Little information exists regarding the geomorphologic characteristics, spatial distribution and genesis and activity of rock glaciers in the Balkan Peninsula. A total of 224 rock glaciers were identified in four major mountainous regions (Dinaric Alps, Rila and Pirin, North Macedonia, Pindus and Parnassus), covering a total of 16.74 km². Most of the rock glaciers are considered relict and have fronts between 1412 and 2645 m. In the Balkan Peninsula, rock glaciers are not uniformly distributed, but rather concentrate in several mountain ranges (e.g. Pirin, Rila, Prokletije and Śar). Climate, elevation, aspect and lithology are the key factors controlling rock glaciers’ distribution in the study area. The vast majority of the rock glaciers (73%) are concentrated in the northern quadrant. Statistical analysis revealed that the size of the rock glaciers can be explained to a certain degree by the characteristics of the contributing area (e.g. its extent and elevation range), climate, aspect, altitude and slope. In Pirin Mountains the density of the rock glaciers and the mean specific area are considerably higher than in the other mountain ranges. Based on palaeoclimate reconstructions and climatological records we infer that at least three generations of rock glaciers developed in the Balkan Peninsula. It is hypothesized that above the 0°C isotherm of mean annual air temperature in the Rila and Pirin Mountains, intact rock glaciers may survive to present-day climatic conditions. https://www.tandfonline.com/eprint/TCEBXHSSXJCJVK4JKBIY/full?target=10.1080/04353676.2020.1809905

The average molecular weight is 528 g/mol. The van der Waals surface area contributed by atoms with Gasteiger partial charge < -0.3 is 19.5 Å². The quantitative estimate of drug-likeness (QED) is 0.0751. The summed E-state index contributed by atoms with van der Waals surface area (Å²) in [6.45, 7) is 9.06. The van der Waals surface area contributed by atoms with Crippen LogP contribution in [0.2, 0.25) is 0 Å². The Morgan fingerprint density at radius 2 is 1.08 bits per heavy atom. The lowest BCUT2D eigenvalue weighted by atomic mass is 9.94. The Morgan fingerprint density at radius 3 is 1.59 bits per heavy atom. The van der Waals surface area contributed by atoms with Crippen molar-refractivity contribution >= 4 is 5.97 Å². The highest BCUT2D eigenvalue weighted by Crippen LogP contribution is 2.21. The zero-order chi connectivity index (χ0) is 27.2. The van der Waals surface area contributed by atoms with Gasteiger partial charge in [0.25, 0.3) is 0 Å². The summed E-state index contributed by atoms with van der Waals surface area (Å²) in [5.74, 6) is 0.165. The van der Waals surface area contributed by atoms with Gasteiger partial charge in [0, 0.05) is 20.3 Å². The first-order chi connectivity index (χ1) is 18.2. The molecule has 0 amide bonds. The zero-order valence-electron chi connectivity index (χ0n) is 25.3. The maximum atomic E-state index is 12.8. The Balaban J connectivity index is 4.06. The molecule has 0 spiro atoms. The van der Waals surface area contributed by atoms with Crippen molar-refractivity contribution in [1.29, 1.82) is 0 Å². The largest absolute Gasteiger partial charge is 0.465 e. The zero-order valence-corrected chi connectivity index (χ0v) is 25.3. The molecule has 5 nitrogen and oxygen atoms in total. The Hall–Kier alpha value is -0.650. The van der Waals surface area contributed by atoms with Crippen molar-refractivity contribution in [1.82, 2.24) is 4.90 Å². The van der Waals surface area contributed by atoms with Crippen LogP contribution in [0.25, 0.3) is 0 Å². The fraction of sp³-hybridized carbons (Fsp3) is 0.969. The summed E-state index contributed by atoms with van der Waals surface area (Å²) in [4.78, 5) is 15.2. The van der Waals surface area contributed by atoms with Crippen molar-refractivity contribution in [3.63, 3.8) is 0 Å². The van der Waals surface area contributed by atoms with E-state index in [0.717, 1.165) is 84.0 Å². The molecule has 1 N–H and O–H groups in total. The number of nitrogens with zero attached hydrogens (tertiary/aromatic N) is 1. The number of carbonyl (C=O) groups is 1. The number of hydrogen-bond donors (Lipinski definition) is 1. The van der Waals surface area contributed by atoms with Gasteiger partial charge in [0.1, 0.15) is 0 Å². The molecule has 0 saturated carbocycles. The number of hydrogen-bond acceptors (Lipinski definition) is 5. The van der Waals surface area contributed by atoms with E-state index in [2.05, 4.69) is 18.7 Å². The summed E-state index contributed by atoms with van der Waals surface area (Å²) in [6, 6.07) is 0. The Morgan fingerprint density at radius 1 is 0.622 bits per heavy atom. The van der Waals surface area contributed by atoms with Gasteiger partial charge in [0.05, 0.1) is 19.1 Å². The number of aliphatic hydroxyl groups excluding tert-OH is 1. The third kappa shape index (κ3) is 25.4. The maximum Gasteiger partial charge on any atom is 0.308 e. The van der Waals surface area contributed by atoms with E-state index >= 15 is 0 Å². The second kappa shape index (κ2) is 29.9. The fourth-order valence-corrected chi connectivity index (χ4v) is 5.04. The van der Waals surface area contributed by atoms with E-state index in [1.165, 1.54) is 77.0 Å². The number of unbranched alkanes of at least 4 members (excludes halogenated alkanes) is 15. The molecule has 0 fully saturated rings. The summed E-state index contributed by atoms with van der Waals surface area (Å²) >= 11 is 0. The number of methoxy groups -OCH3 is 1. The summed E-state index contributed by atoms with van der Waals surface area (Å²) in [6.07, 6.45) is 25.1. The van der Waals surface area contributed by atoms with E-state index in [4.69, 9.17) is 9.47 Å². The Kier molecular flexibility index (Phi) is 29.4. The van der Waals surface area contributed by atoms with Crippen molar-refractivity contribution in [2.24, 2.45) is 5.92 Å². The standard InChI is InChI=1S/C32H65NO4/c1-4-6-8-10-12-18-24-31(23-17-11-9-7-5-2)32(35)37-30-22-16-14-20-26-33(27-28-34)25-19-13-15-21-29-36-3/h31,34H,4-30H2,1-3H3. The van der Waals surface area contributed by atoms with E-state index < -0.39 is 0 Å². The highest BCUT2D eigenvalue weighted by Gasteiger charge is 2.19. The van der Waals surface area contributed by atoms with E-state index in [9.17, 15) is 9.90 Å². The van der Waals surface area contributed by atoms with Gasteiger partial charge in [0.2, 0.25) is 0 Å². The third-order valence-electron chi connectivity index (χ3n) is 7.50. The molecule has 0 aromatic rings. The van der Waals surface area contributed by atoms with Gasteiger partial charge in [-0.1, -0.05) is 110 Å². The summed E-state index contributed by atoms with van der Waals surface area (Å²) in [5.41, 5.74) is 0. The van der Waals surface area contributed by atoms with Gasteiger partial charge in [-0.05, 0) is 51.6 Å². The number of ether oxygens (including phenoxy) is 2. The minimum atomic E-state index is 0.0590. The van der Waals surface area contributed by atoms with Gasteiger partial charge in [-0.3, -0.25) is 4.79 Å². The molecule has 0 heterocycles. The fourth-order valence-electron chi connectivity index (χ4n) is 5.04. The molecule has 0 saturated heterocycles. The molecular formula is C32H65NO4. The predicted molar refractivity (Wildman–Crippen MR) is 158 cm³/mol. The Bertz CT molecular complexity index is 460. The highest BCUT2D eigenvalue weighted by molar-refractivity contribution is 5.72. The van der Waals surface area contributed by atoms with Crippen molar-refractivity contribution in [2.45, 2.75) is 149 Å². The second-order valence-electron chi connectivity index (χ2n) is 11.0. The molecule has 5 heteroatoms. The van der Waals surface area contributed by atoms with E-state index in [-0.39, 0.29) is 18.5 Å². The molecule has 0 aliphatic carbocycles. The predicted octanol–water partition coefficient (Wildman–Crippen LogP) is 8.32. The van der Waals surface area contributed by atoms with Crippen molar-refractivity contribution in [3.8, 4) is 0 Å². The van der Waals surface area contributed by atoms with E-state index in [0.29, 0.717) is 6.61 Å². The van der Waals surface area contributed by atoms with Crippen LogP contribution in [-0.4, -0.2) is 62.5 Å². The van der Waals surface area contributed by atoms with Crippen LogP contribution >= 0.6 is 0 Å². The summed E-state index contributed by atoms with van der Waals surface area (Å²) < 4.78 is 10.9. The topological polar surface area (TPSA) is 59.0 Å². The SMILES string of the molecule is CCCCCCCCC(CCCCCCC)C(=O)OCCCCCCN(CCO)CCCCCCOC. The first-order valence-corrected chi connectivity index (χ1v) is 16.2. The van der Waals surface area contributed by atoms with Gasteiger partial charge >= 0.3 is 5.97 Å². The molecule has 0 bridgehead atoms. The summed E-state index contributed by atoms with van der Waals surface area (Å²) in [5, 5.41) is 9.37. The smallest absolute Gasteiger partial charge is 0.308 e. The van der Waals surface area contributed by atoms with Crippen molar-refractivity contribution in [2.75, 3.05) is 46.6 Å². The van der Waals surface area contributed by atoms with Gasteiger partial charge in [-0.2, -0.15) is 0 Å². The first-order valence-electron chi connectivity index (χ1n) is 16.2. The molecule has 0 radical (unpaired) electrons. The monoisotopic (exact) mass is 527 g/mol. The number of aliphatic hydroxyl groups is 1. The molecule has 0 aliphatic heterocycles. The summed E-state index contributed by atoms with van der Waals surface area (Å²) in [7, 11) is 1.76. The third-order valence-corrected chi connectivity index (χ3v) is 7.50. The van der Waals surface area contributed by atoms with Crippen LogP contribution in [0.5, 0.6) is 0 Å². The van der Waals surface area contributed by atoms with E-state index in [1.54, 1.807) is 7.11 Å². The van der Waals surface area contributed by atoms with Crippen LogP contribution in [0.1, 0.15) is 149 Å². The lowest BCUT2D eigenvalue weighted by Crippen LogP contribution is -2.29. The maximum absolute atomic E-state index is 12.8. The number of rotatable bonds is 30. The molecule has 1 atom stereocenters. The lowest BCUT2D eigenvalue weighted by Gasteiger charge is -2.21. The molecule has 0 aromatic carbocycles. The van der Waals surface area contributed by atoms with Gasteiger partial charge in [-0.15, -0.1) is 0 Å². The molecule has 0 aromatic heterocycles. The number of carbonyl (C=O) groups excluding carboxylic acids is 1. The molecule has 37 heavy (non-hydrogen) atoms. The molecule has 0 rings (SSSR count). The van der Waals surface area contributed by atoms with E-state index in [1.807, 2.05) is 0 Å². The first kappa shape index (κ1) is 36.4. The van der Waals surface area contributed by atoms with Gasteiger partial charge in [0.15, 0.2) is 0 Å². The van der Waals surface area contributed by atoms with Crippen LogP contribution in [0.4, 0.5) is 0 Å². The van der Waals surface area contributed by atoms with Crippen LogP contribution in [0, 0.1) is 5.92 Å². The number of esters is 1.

The proposed research addresses the problem of permafrost occurrence for the first time in the highest mountains of the Balkan Peninsula. The likely/unlikely presence of ice-rich permafrost in 13 rock glaciers in the Rila and Pirin Mountains was investigated using thermal measurements (e.g., ground surface temperature monitoring, measurements of the bottom temperature of snow cover and late summer alpine spring water temperature measurements) and ground penetrating radar surveys. Based on the thermal records, intact rock glaciers appear likely above 2450m on north-facing slopes, where incoming solar radiation is small and the pronounced shadow effect of the ridges allow an extended duration of snow cover. Thermal results revealed that the coarse blocks influence the near-surface energy exchange fluxes, confirming the significant influence of the cooling effect of high-porosity unconsolidated debris deposits. The intense ground overcooling during the early winter is mainly the result of temperature-driven air convection, whereas in late winter, the low thermal conductivity of the porous boulder mantle below a thick snow cover can cause ground cooling. Furthermore, the reduced insolation below the late-lying snow patches prevents the ground from heating up during the warm season. At most of the sites, the winter equilibrium temperatures are lower than −3 °C and the mean annual ground surface temperatures are negative or close to 0 °C. Ground penetrating radar (GPR) measurements detected permafrost occurrence in three rock glaciers underneath a thick active layer (4–10 m). Forthcoming research on this topic is needed to evaluate more carefully the importance of local conditions for permafrost preservation.